The registration is done by calling RegisterUTFMonitor() from a test case or a BEGIN hook. The registration allows to give a list of background tasks that should be monitored. The mode parameter sets if all or one task has to finish to continue test execution. Optional a timeout can be set after the test continues independently of the user task(s) state.

See also Background Monitor Modes.

Function definition of RegisterUTFMonitor

variable RegisterUTFMonitor(string taskList, variable mode, string reentryFunc, variable timeout = defaultValue, variable failOnTimeout = defaultValue)

Registers a background monitor for a list of other background tasks.

usage example
RegisterUTFMonitor("TestCaseTask1;TestCaseTask2", BACKGROUNDMONMODE_OR, \
                   "testcase_REENTRY", timeout = 60)

This command will register the UTF background monitor task to monitor the state of TestCaseTask1 and TestCaseTask2. As mode is set to BACKGROUNDMONMODE_OR, when TestCaseTask1 OR TestCaseTask2 has finished the function testcase_REENTRY() is called to continue the current test case. The reentry function is also called if after 60 seconds both tasks are still running.

Parameters
  • taskList: A list of background task names that should be monitored by the unit testing framework

    The list should be given semicolon (“;”) separated.

  • mode: Mode sets how multiple tasks are evaluated. If set to BACKGROUNDMONMODE_AND all tasks of the list must finish (AND). If set to BACKGROUNDMONMODE_OR one task of the list must finish (OR).
  • reentryFunc: Name of the function that the unit testing framework calls when the monitored background tasks finished. The function name must end with _REENTRY and it must be of the form $fun_REENTRY() (same format as test cases). The reentry function continues the current test case therefore no hooks are called.
  • timeout: (optional) default 0. Timeout in seconds that the background monitor waits for the test case task(s). A timeout of 0 equals no timeout. If the timeout is reached the registered reentry function is called.
  • failOnTimeout: (optional) default to false. If the test case should be failed on reaching the timeout.

The function that is registered to continue the test execution must have the same format as a test case function and the name has to end with _REENTRY. When the unit-testing framework temporary drops to Igors command line and resumes later no begin/end hooks are executed. Logically the unit-testing frame work stays in the same test case. It is allowed to register another monitoring in the _REENTRY function.

Multiple subsequent calls to RegisterUTFMonitor() in the same function overwrite the previous registration.

Test Cases with background activity are supported from multi data test cases, see Multi Data Test Cases with Background Activity.

See also Example11.

See also Example12.

Multi Data Test Cases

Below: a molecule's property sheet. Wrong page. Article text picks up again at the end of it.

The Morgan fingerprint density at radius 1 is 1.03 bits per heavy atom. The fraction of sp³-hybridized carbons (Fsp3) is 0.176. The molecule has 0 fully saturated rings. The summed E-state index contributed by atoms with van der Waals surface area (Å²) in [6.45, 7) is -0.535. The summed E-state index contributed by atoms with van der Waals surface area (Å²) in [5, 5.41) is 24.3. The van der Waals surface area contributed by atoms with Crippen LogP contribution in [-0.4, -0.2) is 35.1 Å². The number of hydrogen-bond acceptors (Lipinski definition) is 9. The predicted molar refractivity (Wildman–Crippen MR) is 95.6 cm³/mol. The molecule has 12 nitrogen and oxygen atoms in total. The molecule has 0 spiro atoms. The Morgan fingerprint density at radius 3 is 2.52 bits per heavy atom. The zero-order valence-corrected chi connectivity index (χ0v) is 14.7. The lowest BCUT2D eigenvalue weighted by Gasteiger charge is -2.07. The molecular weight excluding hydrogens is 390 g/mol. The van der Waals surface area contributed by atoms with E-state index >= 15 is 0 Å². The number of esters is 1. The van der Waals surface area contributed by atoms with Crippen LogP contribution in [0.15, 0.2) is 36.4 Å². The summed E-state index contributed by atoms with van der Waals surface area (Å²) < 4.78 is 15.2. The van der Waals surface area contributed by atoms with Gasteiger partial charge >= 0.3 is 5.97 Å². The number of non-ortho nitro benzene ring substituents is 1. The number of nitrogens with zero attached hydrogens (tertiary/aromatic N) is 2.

Often the same test should be run multiple times with different sets of data. The unit-testing framework offers direct support for such tests. Test cases that are run with multiple data take one optional argument. To the test case a data generator function is attributed that returns a wave. For each element of that wave the test case is run. This sketches a simple multi data test case:

// UTF_TD_GENERATOR DataGeneratorFunction
Function myTestCase([arg])
  variable arg
  // add checks here
End

Function/WAVE DataGeneratorFunction()
  Make/FREE data = {1, 2, 3, 4}
  return data
End

To the test case myTestCase a data generator function name is attributed with the comment line above following the key word UTF_TD_GENERATOR. The data generator DataGeneratorFunction returns a wave of numeric type and the test case takes one optional argument of numeric type. When run myTestCase is executed four times with argument arg 1, 2, 3 and 4.

Supported types for arg are variable, string, complex, Integer64, data folder references and wave references. The type of the returned wave of the attributed data generator function must fit to the argument type that the multi data test case takes. The data generator function name must be attributed with a comment within three lines above the test cases Function line. The key word is UTF_TD_GENERATOR with the data generators function name following as seen in the simple example here. If no data generator is given or the format of the test case function does not fit to the wave type then a error message is printed and the test case is ignored.

The test case names are by default extended with :num where num is the index of the wave returned from the data generator. For convenience in the data generator dimension labels can be set for each wave element that are used instead of the index.

Function/WAVE DataGeneratorFunction()
  Make/FREE data = {1, 2, 3, 4}
  SetDimLabel 0, 0, first, data
  SetDimLabel 0, 1, second, data
  SetDimLabel 0, 2, third, data
  SetDimLabel 0, 3, fourth, data
  return data
End

The test case names would now be myTestCase:first, myTestCase:second and so on.

The optional argument of the test case function is always given from the data generator wave elements. Thus the case that ParamIsDefault(arg) is true never happens.

See also Example13.

Multi Data Test Cases with Background Activity

Multi data test cases that register a background task to be monitored are supported. For a multi data test case each reentry function can have one of two different formats:

  • Function fun_REENTRY() with no argument as described in Test Cases with Background Activity
  • Function fun_REENTRY([arg]) with the same argument type as the originating multi data test case.

For the second case, the reentry function is called with the same wave element as argument as when the multi data test case was started.

If the reentry function uses a different argument type than the test case entry function then on reentry to the unit-testing framework an error is printed and further test execution is aborted.

// UTF_TD_GENERATOR DataGeneratorFunction
Function myTestCase([var])
  variable var

  CtrlNamedBackGround testtask, proc=UserTask, period=1, start
  RegisterUTFMonitor("testtask", 1, "testCase_REENTRY")
  CHECK(var == 1 || var == 5)
End

Function UserTask(s)
  STRUCT WMBackgroundStruct &s

  return !mod(trunc(datetime), 5)
End

Function/WAVE DataGeneratorFunction()
  Make/FREE data = {5, 1}
  SetDimLabel 0, 0, first, data
  SetDimLabel 0, 1, second, data
  return data
End

Function testCase_REENTRY([var])
  variable var

  print "Reentered test case with argument ", var
  PASS()
End